With over 1.44 billion active users monthly, Facebook is a social media behemoth. Americans spend around 40 minutes a day on it, accounting for nearly 20% of total time online. But even with all that usage, there are a number of features you probably didn't even realize Facebook had:

1. Share a post with everyone except one person.

Friends with your boss or colleagues on Facebook but don't want them to know just how hard you partied last night? You can post a Facebook update and exclude only certain people from seeing it.

How to do it: Facebook app > start a post > dropdown menu below your name (starts with Friends) > Friends except ... > Add all the Friends you (don't) want.

2. Have Facebook stop automatically playing videos in your feed.

Surreptitiously scanning your Facebook news feed during a meeting gets a lot more conspicuous if a video suddenly starts emitting loud sounds of a cat falling down a staircase.

Change your settings to prevent such autocratic auto-playing. Not only will this save your sanity, it will save you a lot of data on your phone plan.

How to do it: Facebook app > More > Settings > Account Settings > Videos and Photos > Auto-play > Never Autoplay Videos.

3. Change your relationship status without alerting the known universe.

Heartbreak is hard enough without your college roommate's best friend reaching out about your newly single status. You probably didn't know you can switch your status without announcing it to everyone in their news feed. (Note: You can also do this with job changes.)

How to do it: Your profile in the app > About > Relationship > small button on bottom left with silhouettes > change to Only Me > switch status to Single (or whatever you like). Changes will not appear in others' news feeds.

4. Teach people how to pronounce your name correctly.

Tired of having to explain it all the time? Let Facebook do the work for you.

Profile page in app > Edit info > scroll down to + How do you pronounce your name? This will then show up for people in your "About" section.

5. Disable Facebook Messages-read receipts (when it says "seen").

If you're like me, you don't always want people to know when you've seen their Facebook messages. Sometimes you'll even studiously avoid a message because you know once you open it, you'll feel forced to reply.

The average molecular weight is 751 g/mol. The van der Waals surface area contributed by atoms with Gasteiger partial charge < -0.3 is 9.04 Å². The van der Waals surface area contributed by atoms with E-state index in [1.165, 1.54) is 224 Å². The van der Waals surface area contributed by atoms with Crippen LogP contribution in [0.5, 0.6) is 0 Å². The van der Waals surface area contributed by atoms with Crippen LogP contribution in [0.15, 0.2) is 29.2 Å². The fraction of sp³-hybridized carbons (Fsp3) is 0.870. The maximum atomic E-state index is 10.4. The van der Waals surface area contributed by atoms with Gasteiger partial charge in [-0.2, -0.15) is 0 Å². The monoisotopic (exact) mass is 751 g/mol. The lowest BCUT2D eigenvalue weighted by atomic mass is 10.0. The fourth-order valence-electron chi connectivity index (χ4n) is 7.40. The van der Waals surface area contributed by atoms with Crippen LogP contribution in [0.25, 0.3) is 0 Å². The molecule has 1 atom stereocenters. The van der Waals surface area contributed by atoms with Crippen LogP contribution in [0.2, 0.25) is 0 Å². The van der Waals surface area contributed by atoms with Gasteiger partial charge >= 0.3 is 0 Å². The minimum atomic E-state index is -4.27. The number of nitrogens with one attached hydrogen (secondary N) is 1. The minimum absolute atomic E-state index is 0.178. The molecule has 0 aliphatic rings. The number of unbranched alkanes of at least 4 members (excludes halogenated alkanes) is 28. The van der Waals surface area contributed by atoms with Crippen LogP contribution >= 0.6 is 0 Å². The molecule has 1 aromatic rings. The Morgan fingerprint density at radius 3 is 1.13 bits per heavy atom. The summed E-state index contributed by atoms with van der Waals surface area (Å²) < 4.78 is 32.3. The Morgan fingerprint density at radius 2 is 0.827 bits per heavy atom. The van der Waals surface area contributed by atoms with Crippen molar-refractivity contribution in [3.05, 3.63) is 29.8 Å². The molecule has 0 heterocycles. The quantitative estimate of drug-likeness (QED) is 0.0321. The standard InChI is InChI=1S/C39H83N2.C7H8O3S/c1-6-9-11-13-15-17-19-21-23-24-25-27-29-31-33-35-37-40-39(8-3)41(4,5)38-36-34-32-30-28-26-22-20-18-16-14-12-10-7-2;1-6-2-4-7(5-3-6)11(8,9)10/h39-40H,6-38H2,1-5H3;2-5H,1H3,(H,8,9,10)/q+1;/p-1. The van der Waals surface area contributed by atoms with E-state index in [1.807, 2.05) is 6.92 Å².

Fortunately, there's an app for that -- sort of. While you can't avoid read receipts on the Facebook mobile app, there are several options on desktop. The free app Unseen allows you to secretly read Facebook messages without the sender knowing. Unfortunately, enabling this superpower means you won't be able to see when others have read your messages. It's not perfect, but it's better than avoiding messages altogether for fear of being "seen."

How to do it: If you're using Chrome, download the extension Unseen for Facebook. If you use Firefox and/or Internet Explorer, install Chat Undetected.

6. Export birthdays into your calendar.

One of the most useful parts of Facebook is getting to seem really thoughtful for remembering people's birthdays, but it can be annoying to have to check it daily just for that. Export birthdays into your calendar to never miss one again.

How to do it (easiest from desktop, not the app): Facebook homepage (not your profile) > Events > scroll down to box on the right that says "You can add your events to Microsoft Outlook, Google Calendar or Apple Calendar." > Birthdays. Copy that link, then open Google Calendar > Other Calendars > click the down arrow > Add by URL > paste the URL.

7. Save articles for later.

There are probably a number of interesting articles you see in your feed but don't have time to read right then. Facebook has a built-in bookmark feature to help with this.

How to do it: Click the Share button on the article > Save Link. On desktop, your bookmarked articles will stay in the Saved tab on the left; on mobile, in More > Saved.

Conclusion

Facebook was created to help you connect with others. But let's Face it -- it's even better when you get to connect with them on your own terms.

Published on: Jul 31, 2016
The opinions expressed here by Inc.com columnists are their own, not those of Inc.com.